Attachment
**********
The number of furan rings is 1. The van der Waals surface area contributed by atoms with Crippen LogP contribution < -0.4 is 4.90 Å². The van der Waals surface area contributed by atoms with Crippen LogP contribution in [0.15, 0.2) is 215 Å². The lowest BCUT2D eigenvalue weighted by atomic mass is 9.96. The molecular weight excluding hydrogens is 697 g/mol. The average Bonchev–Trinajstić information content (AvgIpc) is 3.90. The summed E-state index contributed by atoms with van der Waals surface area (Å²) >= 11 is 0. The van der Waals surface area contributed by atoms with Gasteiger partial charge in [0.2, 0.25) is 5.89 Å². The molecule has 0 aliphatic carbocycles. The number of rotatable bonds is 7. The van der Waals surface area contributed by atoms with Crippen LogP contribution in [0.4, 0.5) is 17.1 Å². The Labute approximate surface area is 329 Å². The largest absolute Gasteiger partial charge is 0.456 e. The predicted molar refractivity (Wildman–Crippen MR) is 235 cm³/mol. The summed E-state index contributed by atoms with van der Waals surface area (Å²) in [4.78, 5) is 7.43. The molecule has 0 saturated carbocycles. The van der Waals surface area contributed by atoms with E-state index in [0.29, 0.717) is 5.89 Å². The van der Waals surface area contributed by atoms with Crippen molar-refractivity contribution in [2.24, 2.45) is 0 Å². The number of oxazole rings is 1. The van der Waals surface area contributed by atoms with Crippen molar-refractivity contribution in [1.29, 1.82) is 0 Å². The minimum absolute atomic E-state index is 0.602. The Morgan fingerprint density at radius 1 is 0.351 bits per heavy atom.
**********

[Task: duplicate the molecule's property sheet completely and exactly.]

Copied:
The number of furan rings is 1. The van der Waals surface area contributed by atoms with Crippen LogP contribution < -0.4 is 4.90 Å². The van der Waals surface area contributed by atoms with Crippen LogP contribution in [0.15, 0.2) is 215 Å². The lowest BCUT2D eigenvalue weighted by atomic mass is 9.96. The molecular weight excluding hydrogens is 697 g/mol. The average Bonchev–Trinajstić information content (AvgIpc) is 3.90. The summed E-state index contributed by atoms with van der Waals surface area (Å²) >= 11 is 0. The van der Waals surface area contributed by atoms with Gasteiger partial charge in [0.2, 0.25) is 5.89 Å². The molecule has 0 aliphatic carbocycles. The number of rotatable bonds is 7. The van der Waals surface area contributed by atoms with Crippen LogP contribution in [0.4, 0.5) is 17.1 Å². The Labute approximate surface area is 329 Å². The largest absolute Gasteiger partial charge is 0.456 e. The predicted molar refractivity (Wildman–Crippen MR) is 235 cm³/mol. The summed E-state index contributed by atoms with van der Waals surface area (Å²) in [4.78, 5) is 7.43. The molecule has 0 saturated carbocycles. The van der Waals surface area contributed by atoms with E-state index in [0.29, 0.717) is 5.89 Å². The van der Waals surface area contributed by atoms with Crippen molar-refractivity contribution in [2.24, 2.45) is 0 Å². The number of oxazole rings is 1. The van der Waals surface area contributed by atoms with Crippen molar-refractivity contribution in [1.29, 1.82) is 0 Å². The minimum absolute atomic E-state index is 0.602. The Morgan fingerprint density at radius 1 is 0.351 bits per heavy atom.